Commissioners in Everytown needed to re-commission a failing mental health day service. Previous day service contracts had been focused on the activities and outputs that the service had to provide but commissioners wanted to start focussing on outcomes. The commissioners spent time reviewing the outcomes they wanted the service to achieve, drawing from national best practice examples. They developed an outcomes framework for the new service that included social outcomes, local economic outcomes and environmental outcomes. Some people with mental health problems that the commissioners had previously worked with were consulted on these outcomes. Commissioners were concerned that local providers did not understand outcomes or have experience of co-production so some free training events were run locally.
The service specification was released with a clear outcomes framework. Commissioners also included a set of quality characteristics that set out how they wanted providers to work with people who use services. The quality characteristics set out that co-production should be a key feature of the services and that providers should show how they would work with people using the service, and with the wider community. Providers were encouraged to work in consortia in order to bring together the different skills and experiences in the borough. The bids were judged on 55% quality and 45% price.
The winning tender was a consortium of third sector organisations. The service used a Timebanking approach to recognise and reward the time that people using the service, their carers and the wider community contributed. In evaluations people using the service have reported improved mental health; improved work related skills, knowledge and confidence; improved social confidence and getting to know people from different backgrounds; people feeling more confident in accessing mainstream services independently.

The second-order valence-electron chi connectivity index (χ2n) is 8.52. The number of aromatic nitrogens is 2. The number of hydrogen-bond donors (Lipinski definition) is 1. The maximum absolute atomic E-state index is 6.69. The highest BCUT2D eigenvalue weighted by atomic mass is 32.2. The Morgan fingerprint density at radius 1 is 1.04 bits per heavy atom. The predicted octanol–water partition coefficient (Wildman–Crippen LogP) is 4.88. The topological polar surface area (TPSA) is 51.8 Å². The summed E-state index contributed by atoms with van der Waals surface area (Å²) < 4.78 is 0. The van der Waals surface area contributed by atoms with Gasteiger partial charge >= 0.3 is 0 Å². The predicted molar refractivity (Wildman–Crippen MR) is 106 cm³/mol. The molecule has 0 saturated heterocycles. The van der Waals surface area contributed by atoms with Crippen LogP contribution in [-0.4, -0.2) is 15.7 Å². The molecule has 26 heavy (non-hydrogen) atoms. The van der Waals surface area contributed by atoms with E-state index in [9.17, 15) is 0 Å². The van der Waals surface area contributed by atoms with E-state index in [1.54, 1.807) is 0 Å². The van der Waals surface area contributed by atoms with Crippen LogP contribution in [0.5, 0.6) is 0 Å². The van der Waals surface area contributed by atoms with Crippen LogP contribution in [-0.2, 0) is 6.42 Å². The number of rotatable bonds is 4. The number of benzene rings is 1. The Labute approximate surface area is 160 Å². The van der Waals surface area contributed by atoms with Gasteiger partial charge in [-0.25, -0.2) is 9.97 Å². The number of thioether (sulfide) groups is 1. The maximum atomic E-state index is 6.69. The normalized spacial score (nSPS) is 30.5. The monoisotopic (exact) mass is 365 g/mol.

This example could be improved by:
- Working with people who use services, carers and service providers to review existing service provision and identifying existing local assets and resources
- Engaging people with lived experience throughout the service design and procurement phase, including involving people on procurement panels and giving equal weight to their decisions and the other panel members.
- Reviewing the procurement method used. Some competitive tendering approaches do not make it easy for local provider organisations to collaborate and make best use of all of the local assets available. Developing an alliance contracting model like they did in Lambeth builds collaboration into the service model and can engage a wider variety of providers to take part.